If you have been injured due to an assault and battery, there may be two different types of claims against the person who injured you, criminal and civil. In a criminal case, the assailant may be prosecuted by the government. If the party is found guilty of assault and battery, he or she may be punished. Punishment may be imprisonment, probation, restitution or other types of punishment as determined by the court. Alternatively, in a civil claim for assault and battery, compensation for the victim’s injuries is the goal of the case, not punishment. As a victim, you may have a civil claim against the person who harmed you for damages sustained due to your injuries. If you succeed in your civil case, you may be awarded compensatory damages from the defendant.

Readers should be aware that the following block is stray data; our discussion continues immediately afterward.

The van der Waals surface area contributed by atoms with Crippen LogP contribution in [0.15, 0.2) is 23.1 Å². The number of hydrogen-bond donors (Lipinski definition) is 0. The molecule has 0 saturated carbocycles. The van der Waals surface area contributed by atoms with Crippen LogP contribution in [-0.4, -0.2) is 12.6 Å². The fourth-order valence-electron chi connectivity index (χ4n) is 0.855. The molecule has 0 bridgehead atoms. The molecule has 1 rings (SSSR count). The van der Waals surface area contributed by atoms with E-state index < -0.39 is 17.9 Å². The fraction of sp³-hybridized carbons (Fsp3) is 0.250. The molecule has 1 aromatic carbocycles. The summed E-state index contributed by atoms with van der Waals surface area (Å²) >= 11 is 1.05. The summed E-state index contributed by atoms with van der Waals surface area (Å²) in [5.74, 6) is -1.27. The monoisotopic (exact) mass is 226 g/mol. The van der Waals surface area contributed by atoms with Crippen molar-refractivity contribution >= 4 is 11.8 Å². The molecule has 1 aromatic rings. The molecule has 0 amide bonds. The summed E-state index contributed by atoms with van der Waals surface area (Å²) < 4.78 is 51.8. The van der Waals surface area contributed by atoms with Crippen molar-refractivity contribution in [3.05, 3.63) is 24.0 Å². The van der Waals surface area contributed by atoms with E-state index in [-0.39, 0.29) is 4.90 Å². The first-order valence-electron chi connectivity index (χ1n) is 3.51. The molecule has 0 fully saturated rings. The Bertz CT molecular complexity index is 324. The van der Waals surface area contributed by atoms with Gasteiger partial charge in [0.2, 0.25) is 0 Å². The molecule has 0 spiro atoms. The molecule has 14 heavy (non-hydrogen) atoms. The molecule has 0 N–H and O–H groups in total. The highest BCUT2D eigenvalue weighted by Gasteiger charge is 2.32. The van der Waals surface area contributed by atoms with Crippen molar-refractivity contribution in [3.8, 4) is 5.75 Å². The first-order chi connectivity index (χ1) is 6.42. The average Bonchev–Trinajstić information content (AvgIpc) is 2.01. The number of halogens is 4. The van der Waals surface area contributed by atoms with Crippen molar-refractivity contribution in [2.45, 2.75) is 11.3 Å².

Compensatory damages are intended to reimburse the plaintiff for wrongs done to him or her by the defendant. The court will consider the amount of medical costs, treatments costs, lost wages, loss of household services, the severity of the injury, pain and sufferings and other factors, when determining the amount of compensation due to the victim. Additionally, in some jurisdictions, punitive damages may also be awarded by the judge or jury. The intent of punitive damages is to punish the defendant (financially) for wrongs perpetrated on the plaintiff, in addition to compensatory damages. Punitive damages are not available in all jurisdictions and are awarded by fact finders (judge or jury) at their discretion, based on the facts of the case. It is important to speak to an attorney about pursuing a civil case for assault and/or battery and the types of damages that may be available in your jurisdiction.